Investors are also keen on an organization's net income as it tells them whether they are likely to get a return on their investment. If a company's net profit is consistently positive, it's more likely to attract investors.
Also, lenders use the net profit values to determine if an organization will repay a loan amount—higher net profits place it in a more favorable position with banks and other lending institutions. In addition, comparing your net profit to the previous period lets you know if things in the company are okay.
Net profit margin also points to the overall management of the company's resources. A poorly managed business will not record a high net profit and vice versa. Sound management practices of inventory and expenses are a substantial contributing factor to its growth or downfall.
Examples of net profit
The following are examples of profit and loss calculations to help you understand the net profit calculations.
The financial statement for Microsoft for the period that ended 6/30/2018
Total revenue = $110, 360, 000
Cost of revenue = $38, 353, 000
Gross profit = $72 007 000
Operating Expenses = $14, 726, 000
Selling and administrative expenses = $22, 223, 000
Total operating expenses = $75, 302, 000
Operating income profit or loss = $35, 058, 000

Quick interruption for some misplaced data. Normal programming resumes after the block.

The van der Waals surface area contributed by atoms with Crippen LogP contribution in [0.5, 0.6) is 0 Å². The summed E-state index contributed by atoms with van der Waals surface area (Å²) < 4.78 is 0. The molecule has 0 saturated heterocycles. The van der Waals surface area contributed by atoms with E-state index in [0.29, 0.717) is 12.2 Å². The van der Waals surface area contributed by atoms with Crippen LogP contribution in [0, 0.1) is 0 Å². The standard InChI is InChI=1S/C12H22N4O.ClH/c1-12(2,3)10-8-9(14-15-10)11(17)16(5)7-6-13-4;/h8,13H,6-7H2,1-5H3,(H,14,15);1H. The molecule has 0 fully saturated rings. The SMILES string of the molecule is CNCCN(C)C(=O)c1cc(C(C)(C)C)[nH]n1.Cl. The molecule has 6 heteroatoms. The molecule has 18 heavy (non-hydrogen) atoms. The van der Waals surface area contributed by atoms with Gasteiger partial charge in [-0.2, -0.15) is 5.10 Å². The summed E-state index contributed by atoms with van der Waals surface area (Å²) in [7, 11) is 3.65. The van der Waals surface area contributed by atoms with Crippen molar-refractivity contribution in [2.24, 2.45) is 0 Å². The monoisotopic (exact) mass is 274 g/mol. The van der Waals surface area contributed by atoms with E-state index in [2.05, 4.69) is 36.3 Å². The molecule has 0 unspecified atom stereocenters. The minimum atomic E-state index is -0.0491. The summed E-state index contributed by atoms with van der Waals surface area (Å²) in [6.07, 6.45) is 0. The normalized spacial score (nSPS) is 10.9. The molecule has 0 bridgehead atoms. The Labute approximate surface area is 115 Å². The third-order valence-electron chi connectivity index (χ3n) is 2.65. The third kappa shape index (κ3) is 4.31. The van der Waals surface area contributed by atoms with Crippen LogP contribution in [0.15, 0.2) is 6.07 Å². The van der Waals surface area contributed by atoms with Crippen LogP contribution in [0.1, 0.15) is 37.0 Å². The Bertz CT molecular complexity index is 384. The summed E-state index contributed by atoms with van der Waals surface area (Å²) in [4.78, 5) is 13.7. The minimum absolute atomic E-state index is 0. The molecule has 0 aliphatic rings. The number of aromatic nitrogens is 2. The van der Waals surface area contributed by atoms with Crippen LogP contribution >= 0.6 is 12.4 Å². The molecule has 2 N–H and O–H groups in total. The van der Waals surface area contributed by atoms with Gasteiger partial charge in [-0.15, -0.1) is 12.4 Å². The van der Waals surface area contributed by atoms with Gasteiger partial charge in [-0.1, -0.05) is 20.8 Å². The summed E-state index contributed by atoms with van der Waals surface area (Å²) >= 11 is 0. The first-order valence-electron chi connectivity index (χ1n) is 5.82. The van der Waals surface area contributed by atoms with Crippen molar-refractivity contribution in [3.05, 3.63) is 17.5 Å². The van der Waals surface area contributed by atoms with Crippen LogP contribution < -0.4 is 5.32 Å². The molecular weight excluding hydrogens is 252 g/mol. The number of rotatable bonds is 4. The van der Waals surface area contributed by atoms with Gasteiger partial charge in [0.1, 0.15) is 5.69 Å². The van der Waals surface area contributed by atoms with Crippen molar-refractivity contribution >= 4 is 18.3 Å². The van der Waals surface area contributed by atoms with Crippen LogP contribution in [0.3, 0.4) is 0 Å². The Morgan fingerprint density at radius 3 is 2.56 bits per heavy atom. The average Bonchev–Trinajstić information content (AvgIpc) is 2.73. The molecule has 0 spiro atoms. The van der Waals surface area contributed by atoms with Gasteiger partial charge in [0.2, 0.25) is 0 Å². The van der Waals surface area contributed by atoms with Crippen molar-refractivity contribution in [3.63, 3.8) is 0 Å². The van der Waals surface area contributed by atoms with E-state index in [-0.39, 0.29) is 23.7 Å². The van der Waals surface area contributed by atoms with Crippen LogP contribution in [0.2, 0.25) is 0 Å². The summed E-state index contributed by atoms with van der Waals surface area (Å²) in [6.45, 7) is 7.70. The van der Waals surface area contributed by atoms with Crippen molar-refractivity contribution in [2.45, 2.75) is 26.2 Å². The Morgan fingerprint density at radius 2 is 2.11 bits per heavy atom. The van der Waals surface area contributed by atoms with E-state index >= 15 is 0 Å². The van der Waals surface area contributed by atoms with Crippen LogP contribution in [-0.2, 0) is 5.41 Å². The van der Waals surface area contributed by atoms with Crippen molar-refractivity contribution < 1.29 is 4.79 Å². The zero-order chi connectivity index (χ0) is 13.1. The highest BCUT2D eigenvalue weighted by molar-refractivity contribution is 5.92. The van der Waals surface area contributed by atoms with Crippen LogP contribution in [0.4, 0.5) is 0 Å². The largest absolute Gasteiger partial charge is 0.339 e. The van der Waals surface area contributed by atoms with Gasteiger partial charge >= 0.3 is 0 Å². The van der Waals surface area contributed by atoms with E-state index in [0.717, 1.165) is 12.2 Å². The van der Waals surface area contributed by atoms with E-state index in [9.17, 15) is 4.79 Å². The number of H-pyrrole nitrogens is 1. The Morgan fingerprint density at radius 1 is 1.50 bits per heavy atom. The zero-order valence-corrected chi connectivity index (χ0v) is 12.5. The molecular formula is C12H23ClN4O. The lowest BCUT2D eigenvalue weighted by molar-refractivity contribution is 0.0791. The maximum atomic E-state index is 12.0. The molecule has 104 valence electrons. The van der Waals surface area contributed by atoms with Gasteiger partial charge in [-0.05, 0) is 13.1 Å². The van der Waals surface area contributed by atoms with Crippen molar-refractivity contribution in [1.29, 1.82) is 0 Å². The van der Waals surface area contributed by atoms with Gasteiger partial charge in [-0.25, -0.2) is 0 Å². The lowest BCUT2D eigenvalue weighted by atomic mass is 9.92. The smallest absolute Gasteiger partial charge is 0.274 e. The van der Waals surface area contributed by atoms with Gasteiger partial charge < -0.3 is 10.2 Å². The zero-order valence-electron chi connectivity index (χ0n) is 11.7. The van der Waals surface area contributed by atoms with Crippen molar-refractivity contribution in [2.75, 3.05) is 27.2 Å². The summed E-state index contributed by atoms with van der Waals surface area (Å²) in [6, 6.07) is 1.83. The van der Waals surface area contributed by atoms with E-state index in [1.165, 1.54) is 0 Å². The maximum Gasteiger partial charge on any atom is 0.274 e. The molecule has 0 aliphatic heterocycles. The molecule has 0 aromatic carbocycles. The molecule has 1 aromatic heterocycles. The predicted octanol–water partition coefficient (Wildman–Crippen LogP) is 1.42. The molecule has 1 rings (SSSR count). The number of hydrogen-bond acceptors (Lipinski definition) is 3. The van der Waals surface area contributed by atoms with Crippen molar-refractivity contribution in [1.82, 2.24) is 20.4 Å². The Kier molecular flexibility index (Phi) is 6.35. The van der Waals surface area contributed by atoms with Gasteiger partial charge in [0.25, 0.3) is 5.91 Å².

Income from continuing operations
Total other income/expenses net = $1, 416, 000
Earnings before interest and text = $35, 058, 000
Income before tax = $36, 474, 000
Income tax expense = $19, 903, 000
Net income from continuing operations = $16, 571, 000
Net income = $16, 571, 000
Preferred stock and other adjustments
Net income (profit) applicable to common shares = $16, 571, 000
From the edited figures above, the company's total revenue is the sum of total revenue on the first line and other income/expenses net amounting to $111,776,000. On the other hand, total expenses equal the cost of revenue, operating expenses, selling and administrative costs and the income tax added together, giving $95,205,000. Applying the net profit formula, you subtract the two, giving you the bottom line figure of $16,571,000.
Other important figures that you should keep track of include operating profit, total operating expenses and gross profit margin. These are also critical indicators of your financial performance.
In the example above, it is representative of a big company, and it is multistep. The income statement (end of June 2020) for business ABC shows a sale of $60,000. The total expenses were $25,000. They also sold an old van for $3000 while spending $2000 on settling a lawsuit.
Following our net profit formula, we have total expenses equal to $25000 + $2000 = $27,000. Total revenue = $60000 + $3000 = $63,000. Hence, the net profit is $63,000 -$27,000 = $36,000.
How to improve your net profit
Do not despair if your net profit is not what you were looking forward to. Here are a few steps you can take to improve your bottom line.
Your overhead can eat into your profits. Carefully review your insurance, fees, rent, and marketing expenses. Benchmarking with companies like yours helps you see if you fall short of industry standards. Take measures to reduce the overhead and improve net profit.